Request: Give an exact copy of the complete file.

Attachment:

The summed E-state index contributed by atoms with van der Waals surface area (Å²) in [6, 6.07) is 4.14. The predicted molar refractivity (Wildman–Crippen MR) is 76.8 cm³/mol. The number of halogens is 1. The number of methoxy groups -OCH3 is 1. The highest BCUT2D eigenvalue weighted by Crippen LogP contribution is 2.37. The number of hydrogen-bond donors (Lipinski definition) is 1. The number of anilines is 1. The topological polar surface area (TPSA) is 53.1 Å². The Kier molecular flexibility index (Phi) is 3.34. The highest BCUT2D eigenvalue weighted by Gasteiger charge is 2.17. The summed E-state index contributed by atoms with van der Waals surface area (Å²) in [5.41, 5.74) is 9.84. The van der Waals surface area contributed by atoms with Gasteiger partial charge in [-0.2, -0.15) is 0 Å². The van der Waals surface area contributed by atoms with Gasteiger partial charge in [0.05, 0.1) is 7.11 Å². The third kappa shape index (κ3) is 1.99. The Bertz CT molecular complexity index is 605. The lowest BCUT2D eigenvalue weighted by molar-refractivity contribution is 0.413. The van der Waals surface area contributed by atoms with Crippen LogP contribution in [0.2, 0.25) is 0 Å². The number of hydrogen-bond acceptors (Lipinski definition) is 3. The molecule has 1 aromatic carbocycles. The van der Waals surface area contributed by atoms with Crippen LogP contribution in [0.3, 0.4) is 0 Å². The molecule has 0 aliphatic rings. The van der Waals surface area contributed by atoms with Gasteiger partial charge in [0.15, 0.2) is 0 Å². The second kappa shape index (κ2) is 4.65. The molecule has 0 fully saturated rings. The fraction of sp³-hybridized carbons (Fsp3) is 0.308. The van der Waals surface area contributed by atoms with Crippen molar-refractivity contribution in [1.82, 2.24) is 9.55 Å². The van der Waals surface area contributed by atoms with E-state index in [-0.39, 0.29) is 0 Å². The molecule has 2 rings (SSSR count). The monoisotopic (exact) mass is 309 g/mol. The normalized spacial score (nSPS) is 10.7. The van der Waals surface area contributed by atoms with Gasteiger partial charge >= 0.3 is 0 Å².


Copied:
The summed E-state index contributed by atoms with van der Waals surface area (Å²) in [6, 6.07) is 4.14. The predicted molar refractivity (Wildman–Crippen MR) is 76.8 cm³/mol. The number of halogens is 1. The number of methoxy groups -OCH3 is 1. The highest BCUT2D eigenvalue weighted by Crippen LogP contribution is 2.37. The number of hydrogen-bond donors (Lipinski definition) is 1. The number of anilines is 1. The topological polar surface area (TPSA) is 53.1 Å². The Kier molecular flexibility index (Phi) is 3.34. The highest BCUT2D eigenvalue weighted by Gasteiger charge is 2.17. The summed E-state index contributed by atoms with van der Waals surface area (Å²) in [5.41, 5.74) is 9.84. The van der Waals surface area contributed by atoms with Gasteiger partial charge in [-0.2, -0.15) is 0 Å². The van der Waals surface area contributed by atoms with Gasteiger partial charge in [0.05, 0.1) is 7.11 Å². The third kappa shape index (κ3) is 1.99. The Bertz CT molecular complexity index is 605. The lowest BCUT2D eigenvalue weighted by molar-refractivity contribution is 0.413. The van der Waals surface area contributed by atoms with Crippen LogP contribution in [0.2, 0.25) is 0 Å². The number of hydrogen-bond acceptors (Lipinski definition) is 3. The molecule has 1 aromatic carbocycles. The van der Waals surface area contributed by atoms with Crippen LogP contribution in [0.3, 0.4) is 0 Å². The molecule has 0 aliphatic rings. The van der Waals surface area contributed by atoms with Gasteiger partial charge in [0.15, 0.2) is 0 Å². The second kappa shape index (κ2) is 4.65. The molecule has 0 fully saturated rings. The fraction of sp³-hybridized carbons (Fsp3) is 0.308. The van der Waals surface area contributed by atoms with Crippen molar-refractivity contribution in [1.82, 2.24) is 9.55 Å². The van der Waals surface area contributed by atoms with E-state index in [-0.39, 0.29) is 0 Å². The molecule has 2 rings (SSSR count). The monoisotopic (exact) mass is 309 g/mol. The normalized spacial score (nSPS) is 10.7. The van der Waals surface area contributed by atoms with Gasteiger partial charge >= 0.3 is 0 Å².